‘Meditation: a way to give yourself space to breathe, to hear yourself think, time to consider what you want. No outside noise. Just peace.’
This year is my year of healing. As part of that, I am getting back into meditation and I thoroughly recommend it. In day to day life, work, parenthood, friends, social media, TV, partners and more all get inside your head. It’s like a tug-of-war, many people telling you who and what you should be. Sometimes they make you feel guilty for not being those things but ask yourself: do you actually want to be any of them?
That’s where meditation comes in. It quietens down the noise and gives you the freedom to think. What do I want? And how do I achieve that? It doesn’t take long to do, but that short period of ‘me time’ and those simple questions can transform your life and make you feel much better about yourself, giving you control again and a productive way to move forward.
But, if it’s so good, why don’t more people do it? The simple answer: misconceptions. Let’s clear up some of the most common.
1. I cannot meditate.
This is completely wrong; anyone can meditate, it just takes practice. Take a few minutes, when you have the time, and go into your breath. You can do this.
2. Meditation is a part of religious practice.
Well, it can be, but many people do it without it being spiritual or religious. It’s popular amongst health lovers, spa lovers, politicians preparing for speeches and many athletes and Olympians use it to help them achieve goals, prepare for competitions and recover from injury. Even doing it at home as part of your daily morning routine can be very relaxing and calming, and will give you confidence and clarity to make the best of the day. 'Meditation is a big part of my off-snow training. Competing is such a mental game. In order to confidently go out and push yourself, you need to be in a good space mentally. Meditation has really helped me with that. It centres me, giving me all of the calmness and clarity I need to be able to go out, compete and stay focused' says Team USA snowboarder Elena Hight.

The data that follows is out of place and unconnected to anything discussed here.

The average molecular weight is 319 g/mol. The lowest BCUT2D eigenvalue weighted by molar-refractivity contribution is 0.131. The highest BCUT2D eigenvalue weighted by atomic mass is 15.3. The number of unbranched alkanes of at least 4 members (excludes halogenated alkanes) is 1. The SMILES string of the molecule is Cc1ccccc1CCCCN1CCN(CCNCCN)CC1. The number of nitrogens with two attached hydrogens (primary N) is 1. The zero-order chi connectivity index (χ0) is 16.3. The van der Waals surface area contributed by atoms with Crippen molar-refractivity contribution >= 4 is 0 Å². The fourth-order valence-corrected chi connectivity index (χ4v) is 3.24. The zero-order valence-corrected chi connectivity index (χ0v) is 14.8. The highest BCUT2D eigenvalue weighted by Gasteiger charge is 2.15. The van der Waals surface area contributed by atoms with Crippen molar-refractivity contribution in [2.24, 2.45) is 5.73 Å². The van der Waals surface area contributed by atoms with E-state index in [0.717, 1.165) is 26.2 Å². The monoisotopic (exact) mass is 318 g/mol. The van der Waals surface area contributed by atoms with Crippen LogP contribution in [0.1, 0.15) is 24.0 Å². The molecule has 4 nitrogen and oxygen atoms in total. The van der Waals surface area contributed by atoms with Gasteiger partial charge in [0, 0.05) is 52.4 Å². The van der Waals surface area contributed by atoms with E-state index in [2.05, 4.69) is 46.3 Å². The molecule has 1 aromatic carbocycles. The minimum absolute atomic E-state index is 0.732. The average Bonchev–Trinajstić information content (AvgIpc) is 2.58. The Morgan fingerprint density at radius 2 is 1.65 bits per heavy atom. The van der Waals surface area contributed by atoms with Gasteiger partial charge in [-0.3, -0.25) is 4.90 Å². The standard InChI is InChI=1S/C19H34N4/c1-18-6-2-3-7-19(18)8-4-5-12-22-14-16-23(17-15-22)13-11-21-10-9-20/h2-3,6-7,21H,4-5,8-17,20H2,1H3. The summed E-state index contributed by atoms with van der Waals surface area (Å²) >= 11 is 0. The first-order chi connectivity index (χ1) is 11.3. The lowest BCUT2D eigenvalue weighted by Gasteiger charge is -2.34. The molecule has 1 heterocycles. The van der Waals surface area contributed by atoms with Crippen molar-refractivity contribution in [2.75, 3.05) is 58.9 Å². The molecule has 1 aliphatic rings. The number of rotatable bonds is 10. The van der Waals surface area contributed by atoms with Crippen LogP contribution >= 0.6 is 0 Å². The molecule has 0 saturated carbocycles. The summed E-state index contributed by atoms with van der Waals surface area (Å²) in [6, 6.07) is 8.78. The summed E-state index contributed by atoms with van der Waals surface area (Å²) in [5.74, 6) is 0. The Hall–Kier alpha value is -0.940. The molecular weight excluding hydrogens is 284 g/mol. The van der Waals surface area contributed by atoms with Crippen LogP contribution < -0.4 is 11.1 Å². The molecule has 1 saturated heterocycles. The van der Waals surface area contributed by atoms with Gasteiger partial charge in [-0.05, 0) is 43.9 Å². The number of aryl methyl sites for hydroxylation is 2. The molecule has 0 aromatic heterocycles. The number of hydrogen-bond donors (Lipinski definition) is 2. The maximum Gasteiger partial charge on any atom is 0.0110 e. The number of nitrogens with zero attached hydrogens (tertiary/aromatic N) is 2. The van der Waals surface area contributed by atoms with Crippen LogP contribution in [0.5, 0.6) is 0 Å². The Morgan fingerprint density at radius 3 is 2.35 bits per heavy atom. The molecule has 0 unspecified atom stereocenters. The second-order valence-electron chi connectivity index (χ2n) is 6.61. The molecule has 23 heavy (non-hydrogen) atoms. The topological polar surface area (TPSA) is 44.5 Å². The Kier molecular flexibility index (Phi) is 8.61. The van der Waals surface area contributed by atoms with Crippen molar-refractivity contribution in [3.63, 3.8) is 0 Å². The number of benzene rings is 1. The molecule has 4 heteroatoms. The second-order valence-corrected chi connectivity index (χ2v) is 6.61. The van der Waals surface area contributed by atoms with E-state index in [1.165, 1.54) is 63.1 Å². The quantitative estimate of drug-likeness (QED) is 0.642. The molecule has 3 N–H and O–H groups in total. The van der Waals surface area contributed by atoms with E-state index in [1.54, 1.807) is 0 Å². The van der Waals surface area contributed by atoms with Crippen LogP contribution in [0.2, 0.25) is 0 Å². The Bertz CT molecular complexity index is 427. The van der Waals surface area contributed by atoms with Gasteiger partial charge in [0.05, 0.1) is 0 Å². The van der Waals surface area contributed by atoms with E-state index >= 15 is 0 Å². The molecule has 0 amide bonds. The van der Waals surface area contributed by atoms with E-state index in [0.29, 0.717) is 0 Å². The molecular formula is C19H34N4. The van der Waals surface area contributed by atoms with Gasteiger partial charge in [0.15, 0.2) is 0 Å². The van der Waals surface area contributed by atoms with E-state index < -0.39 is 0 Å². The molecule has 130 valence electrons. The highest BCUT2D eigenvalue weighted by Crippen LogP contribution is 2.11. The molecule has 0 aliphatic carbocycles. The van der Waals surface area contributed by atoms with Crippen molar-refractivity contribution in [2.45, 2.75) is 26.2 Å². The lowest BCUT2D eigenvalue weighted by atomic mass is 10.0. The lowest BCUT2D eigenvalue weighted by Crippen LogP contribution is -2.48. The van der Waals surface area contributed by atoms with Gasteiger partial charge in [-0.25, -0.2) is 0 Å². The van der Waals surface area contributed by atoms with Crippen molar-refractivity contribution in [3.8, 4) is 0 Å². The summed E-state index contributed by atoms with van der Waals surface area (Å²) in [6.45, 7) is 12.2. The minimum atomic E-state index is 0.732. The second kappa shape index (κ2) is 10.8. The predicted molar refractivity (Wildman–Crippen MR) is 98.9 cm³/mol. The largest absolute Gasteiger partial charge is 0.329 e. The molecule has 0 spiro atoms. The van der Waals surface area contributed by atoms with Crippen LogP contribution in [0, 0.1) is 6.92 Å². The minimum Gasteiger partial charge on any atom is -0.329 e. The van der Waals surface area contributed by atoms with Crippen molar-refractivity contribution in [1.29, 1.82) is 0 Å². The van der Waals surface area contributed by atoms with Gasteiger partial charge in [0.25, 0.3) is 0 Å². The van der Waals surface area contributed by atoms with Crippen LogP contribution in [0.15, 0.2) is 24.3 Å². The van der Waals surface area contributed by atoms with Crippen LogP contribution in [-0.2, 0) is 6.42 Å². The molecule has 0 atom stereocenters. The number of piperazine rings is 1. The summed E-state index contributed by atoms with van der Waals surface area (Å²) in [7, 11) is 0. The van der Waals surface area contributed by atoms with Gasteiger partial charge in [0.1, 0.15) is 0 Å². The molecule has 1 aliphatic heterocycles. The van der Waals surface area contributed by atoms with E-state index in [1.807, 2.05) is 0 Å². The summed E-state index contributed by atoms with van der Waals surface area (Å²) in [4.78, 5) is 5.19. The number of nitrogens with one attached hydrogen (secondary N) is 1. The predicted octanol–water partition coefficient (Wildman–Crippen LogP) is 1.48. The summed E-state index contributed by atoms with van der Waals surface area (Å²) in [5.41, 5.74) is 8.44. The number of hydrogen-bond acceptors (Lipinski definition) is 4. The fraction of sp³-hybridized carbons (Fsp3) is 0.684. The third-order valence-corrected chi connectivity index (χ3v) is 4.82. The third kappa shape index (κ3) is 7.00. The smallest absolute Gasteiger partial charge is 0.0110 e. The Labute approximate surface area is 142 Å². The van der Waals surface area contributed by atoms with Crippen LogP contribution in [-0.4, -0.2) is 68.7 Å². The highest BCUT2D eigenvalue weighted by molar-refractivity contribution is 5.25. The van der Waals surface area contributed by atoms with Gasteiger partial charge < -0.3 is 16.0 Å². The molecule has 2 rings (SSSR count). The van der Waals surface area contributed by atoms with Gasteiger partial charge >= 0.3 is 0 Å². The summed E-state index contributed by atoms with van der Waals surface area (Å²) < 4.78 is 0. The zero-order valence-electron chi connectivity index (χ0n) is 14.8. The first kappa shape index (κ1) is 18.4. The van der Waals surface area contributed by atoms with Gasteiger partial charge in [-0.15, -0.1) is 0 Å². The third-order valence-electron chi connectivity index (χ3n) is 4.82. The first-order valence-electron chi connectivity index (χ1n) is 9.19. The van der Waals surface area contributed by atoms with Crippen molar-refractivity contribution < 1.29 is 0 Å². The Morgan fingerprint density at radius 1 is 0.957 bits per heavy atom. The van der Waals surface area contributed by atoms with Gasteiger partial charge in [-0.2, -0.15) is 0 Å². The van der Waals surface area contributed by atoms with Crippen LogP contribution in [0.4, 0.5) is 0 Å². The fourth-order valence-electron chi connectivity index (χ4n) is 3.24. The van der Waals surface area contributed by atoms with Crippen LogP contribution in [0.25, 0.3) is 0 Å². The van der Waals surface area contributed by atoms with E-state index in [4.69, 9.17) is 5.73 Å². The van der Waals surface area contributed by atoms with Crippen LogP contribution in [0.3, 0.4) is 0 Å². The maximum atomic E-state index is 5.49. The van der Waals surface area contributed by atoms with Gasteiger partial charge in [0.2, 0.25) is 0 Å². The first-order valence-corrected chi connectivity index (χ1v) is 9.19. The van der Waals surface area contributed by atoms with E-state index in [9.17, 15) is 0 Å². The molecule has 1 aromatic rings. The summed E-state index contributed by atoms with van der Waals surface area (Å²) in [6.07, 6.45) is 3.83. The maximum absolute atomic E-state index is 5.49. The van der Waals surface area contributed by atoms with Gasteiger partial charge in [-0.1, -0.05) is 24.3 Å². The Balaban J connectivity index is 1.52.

3. I cannot make my mind blank.
The mind is made to think; it wanders. That is normal. If that happens, acknowledge the thought and refocus on your breathing. The more you do it, the easier it will become.
4. There is only one kind of meditation.
No, there are dozens of varieties. Transcendental, guided, mindfulness, movement... and that’s just from the top of my head. When choosing your meditation style, think about why you want to meditate in the first place. The reason I started meditation was because I really struggle to relax, so I practice the guided version. The more I do it, the better I feel within myself and the better I sleep. It also keeps me focused and mindful throughout my day. Try a few and see what works best for you.
5. I don’t know how to do it or where to learn.
The great thing about meditation is that you can do it at home, in parks, alone or in groups, all you need is you. Sometimes it can be difficult to get into the habit or know what to do, especially if you haven’t tried it before or have a particularly busy mind, but there are some great books and apps available to help you get started. Here are 5 of my favourites:
1. Headspace app. Recommended by Team Canada luger Arianne Jones. Free to download (optional subscription £9.99/month, £74.99/year or £399.99/lifetime), available for iOS/Android.
2. Calm app. Free to download (optional subscription £35.99/year), available for iOS/Android. This has some great meditation techniques for facilitating better sleep and reducing stress.
3. Mindfulness app. Free to download (optional subscription £9.99/month, £54.99/year), iOS/Android.
4. The Obstacle Is The Only Way by Ryan Holiday (£9.99).
5. The Good Psychopath’s Guide To Success by Kevin Dutton and Andy McNab (£7.99). Recommended by Team GB rower John Collins.
Give it a go. And remember: be kind to yourself, this is your year to shine.